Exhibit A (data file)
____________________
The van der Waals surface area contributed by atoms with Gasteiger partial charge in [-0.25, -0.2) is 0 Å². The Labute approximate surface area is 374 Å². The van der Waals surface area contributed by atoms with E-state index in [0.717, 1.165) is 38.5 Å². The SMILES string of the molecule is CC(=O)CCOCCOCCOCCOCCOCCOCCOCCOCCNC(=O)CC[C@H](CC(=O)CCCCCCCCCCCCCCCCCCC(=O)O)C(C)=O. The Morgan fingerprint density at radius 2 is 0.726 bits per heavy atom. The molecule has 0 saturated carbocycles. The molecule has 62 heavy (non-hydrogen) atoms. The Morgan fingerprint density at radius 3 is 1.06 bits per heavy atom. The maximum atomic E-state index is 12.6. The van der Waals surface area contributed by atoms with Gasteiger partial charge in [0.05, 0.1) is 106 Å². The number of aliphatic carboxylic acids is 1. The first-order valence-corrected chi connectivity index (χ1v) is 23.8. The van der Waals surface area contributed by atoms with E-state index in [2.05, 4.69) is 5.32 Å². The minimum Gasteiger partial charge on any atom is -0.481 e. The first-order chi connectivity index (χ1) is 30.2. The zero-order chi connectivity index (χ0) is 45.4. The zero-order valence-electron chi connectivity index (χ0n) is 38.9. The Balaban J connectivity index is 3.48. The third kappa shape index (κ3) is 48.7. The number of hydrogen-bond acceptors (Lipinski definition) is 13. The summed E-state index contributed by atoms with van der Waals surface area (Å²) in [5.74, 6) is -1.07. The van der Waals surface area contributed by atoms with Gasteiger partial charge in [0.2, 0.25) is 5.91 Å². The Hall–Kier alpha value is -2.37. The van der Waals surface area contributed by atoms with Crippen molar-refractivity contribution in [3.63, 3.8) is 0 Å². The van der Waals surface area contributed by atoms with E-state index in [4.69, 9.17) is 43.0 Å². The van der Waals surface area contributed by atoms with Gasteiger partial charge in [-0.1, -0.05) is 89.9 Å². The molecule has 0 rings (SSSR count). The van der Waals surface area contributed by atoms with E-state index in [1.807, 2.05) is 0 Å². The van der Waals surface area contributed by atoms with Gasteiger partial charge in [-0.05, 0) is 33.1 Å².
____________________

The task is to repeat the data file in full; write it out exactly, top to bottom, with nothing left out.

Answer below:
The van der Waals surface area contributed by atoms with Gasteiger partial charge in [-0.25, -0.2) is 0 Å². The Labute approximate surface area is 374 Å². The van der Waals surface area contributed by atoms with E-state index in [0.717, 1.165) is 38.5 Å². The SMILES string of the molecule is CC(=O)CCOCCOCCOCCOCCOCCOCCOCCOCCNC(=O)CC[C@H](CC(=O)CCCCCCCCCCCCCCCCCCC(=O)O)C(C)=O. The Morgan fingerprint density at radius 2 is 0.726 bits per heavy atom. The molecule has 0 saturated carbocycles. The molecule has 62 heavy (non-hydrogen) atoms. The Morgan fingerprint density at radius 3 is 1.06 bits per heavy atom. The maximum atomic E-state index is 12.6. The van der Waals surface area contributed by atoms with Gasteiger partial charge in [0.05, 0.1) is 106 Å². The number of aliphatic carboxylic acids is 1. The first-order valence-corrected chi connectivity index (χ1v) is 23.8. The van der Waals surface area contributed by atoms with E-state index in [2.05, 4.69) is 5.32 Å². The minimum Gasteiger partial charge on any atom is -0.481 e. The first-order chi connectivity index (χ1) is 30.2. The zero-order chi connectivity index (χ0) is 45.4. The zero-order valence-electron chi connectivity index (χ0n) is 38.9. The Balaban J connectivity index is 3.48. The third kappa shape index (κ3) is 48.7. The number of hydrogen-bond acceptors (Lipinski definition) is 13. The summed E-state index contributed by atoms with van der Waals surface area (Å²) in [5.74, 6) is -1.07. The van der Waals surface area contributed by atoms with Gasteiger partial charge in [0.2, 0.25) is 5.91 Å². The Hall–Kier alpha value is -2.37. The van der Waals surface area contributed by atoms with Crippen molar-refractivity contribution in [3.63, 3.8) is 0 Å². The van der Waals surface area contributed by atoms with E-state index in [4.69, 9.17) is 43.0 Å². The van der Waals surface area contributed by atoms with Gasteiger partial charge in [-0.1, -0.05) is 89.9 Å². The molecule has 0 rings (SSSR count). The van der Waals surface area contributed by atoms with E-state index in [1.807, 2.05) is 0 Å². The van der Waals surface area contributed by atoms with Gasteiger partial charge in [-0.05, 0) is 33.1 Å².